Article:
I felt incredibly calmed then, there on my couch in the lamplight glow.

Seeing the past and the future at the same time, presently, is most surreal. And the emotions that can bubble up can't be ignored. Those walls you've built up? Your suppressed emotions are going to overflow them, and then you'll have to mop that shit up. Ain't nobody got time for that. But-

But if you stay soft, if you recognize a bit sooner what you're doing to yourself? That emotional overflow can be soaked up, and like a sponge, you can choose to hold on to only what's necessary. It doesn't matter what triggers this emotionality- what's important is the validation and release of those feelings. At least, that's what I took from the quote and that voice in my head.

The next day, I went for my morning sandbar walk like always. But on my way back to the FJ, I stopped myself from reciting my usual mantra, and instead repeated to myself with every footfall: Stay, soft. Right, left. Splash, splash. Breathe in, breathe out. Repeat.

Since then, I've gone back and forth between this mantra and the other, always on the way back to the truck, always using the words to signal to the Universe that I'm ready to start the day, that I'm ready to leave my intentions out there for Fate to find and answer. Or not.

Either way, I've taken this discovery to heart. I'm more prone to think about a situation or person or possibility through a different field of vision, one blurred around the edges, only the most important things in focus. I'm getting more comfortable with being open, with being okay with embellishing the path from point A to B, with living a bit more and not just surviving. I'm not saying its easy, or that I don't still catch myself building walls; I'm saying that I'm not allowing the hardening to be complete every time.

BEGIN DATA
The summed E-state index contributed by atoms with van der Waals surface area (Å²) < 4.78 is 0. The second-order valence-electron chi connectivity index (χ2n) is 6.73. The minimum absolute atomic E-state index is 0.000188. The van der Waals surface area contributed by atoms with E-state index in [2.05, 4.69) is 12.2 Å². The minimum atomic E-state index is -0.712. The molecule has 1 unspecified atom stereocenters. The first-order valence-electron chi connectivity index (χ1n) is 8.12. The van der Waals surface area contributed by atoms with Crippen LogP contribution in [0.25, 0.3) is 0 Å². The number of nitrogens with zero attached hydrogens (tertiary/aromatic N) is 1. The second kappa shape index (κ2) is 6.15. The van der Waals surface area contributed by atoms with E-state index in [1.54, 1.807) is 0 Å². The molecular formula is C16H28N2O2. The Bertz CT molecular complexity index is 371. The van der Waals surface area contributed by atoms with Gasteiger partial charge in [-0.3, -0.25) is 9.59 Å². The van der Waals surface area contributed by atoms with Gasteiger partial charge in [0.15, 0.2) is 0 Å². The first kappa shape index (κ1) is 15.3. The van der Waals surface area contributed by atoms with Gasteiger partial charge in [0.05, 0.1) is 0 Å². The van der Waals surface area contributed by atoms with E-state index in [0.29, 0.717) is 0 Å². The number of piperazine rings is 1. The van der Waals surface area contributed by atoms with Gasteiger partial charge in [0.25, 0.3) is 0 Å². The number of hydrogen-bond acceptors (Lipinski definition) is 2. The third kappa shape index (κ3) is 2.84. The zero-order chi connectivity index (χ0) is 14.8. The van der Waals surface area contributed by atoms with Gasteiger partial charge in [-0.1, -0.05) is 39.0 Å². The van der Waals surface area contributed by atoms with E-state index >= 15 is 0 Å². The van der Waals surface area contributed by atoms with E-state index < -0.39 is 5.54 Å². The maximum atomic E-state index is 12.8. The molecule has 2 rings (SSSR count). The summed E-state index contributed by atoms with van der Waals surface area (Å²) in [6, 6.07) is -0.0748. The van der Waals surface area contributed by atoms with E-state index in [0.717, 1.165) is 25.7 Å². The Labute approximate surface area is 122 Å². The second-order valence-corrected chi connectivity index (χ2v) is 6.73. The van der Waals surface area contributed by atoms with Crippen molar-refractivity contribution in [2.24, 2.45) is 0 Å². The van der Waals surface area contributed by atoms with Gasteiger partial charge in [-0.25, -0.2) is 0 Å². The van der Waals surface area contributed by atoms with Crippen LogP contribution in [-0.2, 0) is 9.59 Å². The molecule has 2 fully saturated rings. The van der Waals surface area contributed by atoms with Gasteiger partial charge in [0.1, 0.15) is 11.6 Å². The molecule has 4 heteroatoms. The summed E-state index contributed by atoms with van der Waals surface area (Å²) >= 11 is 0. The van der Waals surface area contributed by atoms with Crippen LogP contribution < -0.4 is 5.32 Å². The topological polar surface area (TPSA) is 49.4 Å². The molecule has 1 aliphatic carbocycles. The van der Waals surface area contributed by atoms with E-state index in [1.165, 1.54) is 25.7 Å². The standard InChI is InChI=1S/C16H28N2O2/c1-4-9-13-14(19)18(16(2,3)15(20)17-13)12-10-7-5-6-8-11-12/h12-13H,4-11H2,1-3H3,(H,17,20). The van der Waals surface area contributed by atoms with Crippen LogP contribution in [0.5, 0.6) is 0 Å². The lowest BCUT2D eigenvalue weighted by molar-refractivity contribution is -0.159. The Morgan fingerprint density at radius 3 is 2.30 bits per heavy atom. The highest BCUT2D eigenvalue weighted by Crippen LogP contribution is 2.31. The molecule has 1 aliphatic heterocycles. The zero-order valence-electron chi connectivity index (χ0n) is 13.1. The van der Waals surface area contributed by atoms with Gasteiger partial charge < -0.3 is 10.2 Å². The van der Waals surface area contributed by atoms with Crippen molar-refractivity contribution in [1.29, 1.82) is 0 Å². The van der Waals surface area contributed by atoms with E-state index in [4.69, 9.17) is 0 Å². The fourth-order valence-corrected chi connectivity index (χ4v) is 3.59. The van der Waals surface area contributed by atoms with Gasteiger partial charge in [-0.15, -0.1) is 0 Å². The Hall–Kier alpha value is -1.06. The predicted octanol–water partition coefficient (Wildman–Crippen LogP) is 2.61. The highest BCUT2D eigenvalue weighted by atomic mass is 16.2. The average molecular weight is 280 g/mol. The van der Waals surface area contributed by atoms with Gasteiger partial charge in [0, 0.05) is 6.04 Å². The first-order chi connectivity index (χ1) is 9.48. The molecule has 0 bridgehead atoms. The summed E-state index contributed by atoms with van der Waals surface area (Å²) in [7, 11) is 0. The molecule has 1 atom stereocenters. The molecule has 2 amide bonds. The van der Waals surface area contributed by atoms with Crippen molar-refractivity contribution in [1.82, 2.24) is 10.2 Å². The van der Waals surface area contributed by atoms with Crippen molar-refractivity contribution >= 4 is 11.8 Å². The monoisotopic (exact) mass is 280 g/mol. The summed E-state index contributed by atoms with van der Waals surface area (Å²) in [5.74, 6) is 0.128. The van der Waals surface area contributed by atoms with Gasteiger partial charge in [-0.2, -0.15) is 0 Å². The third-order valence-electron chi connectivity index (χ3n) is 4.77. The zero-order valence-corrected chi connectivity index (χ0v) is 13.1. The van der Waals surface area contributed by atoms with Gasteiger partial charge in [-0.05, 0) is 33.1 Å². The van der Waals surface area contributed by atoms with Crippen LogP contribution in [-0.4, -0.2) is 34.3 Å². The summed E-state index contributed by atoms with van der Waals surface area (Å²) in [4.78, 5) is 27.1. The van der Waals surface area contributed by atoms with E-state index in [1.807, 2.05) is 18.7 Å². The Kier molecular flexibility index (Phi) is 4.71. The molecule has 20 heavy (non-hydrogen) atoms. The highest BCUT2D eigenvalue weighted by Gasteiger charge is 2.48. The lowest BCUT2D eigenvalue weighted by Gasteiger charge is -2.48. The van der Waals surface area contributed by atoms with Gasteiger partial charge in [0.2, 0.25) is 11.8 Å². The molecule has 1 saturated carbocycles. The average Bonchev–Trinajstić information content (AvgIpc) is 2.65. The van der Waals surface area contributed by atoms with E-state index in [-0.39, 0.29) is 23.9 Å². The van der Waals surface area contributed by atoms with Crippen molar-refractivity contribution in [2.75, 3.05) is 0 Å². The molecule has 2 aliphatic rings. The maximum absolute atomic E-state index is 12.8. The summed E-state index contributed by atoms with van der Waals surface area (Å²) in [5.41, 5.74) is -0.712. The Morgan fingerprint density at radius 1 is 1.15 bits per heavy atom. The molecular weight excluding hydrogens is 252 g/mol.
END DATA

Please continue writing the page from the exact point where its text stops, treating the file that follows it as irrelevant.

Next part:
Until next time, friends.

Monday, April 22, 2013

Mini Post

Sunrise over Lake Michigan, April 2013.

Poetry month continues, and I wanted to share this beauty before I post my regular post. Enjoy.

I Think Over Again My Small Adventures

I think over again my small adventures,
My fears,
Those small ones that seemed so big,
For all the vital things
I had to get and reach;
And yet there is only one great thing,
The only thing,
To live to see the great day that dawns
And the light that fills the world.

- Anonymous (19th Century)

Saturday, April 6, 2013

April's Showers Are Just Poems

The snow showers that April has gifted to this part of the country are a certain kind of poem, I think: each flake unique, each one an intention brought forth from the clouds, each weather advisory maybe a calling for continued introspection before the celebration of True Spring.

It's true: April is National Poetry Month (and look here, too), and there is a poet in each of us.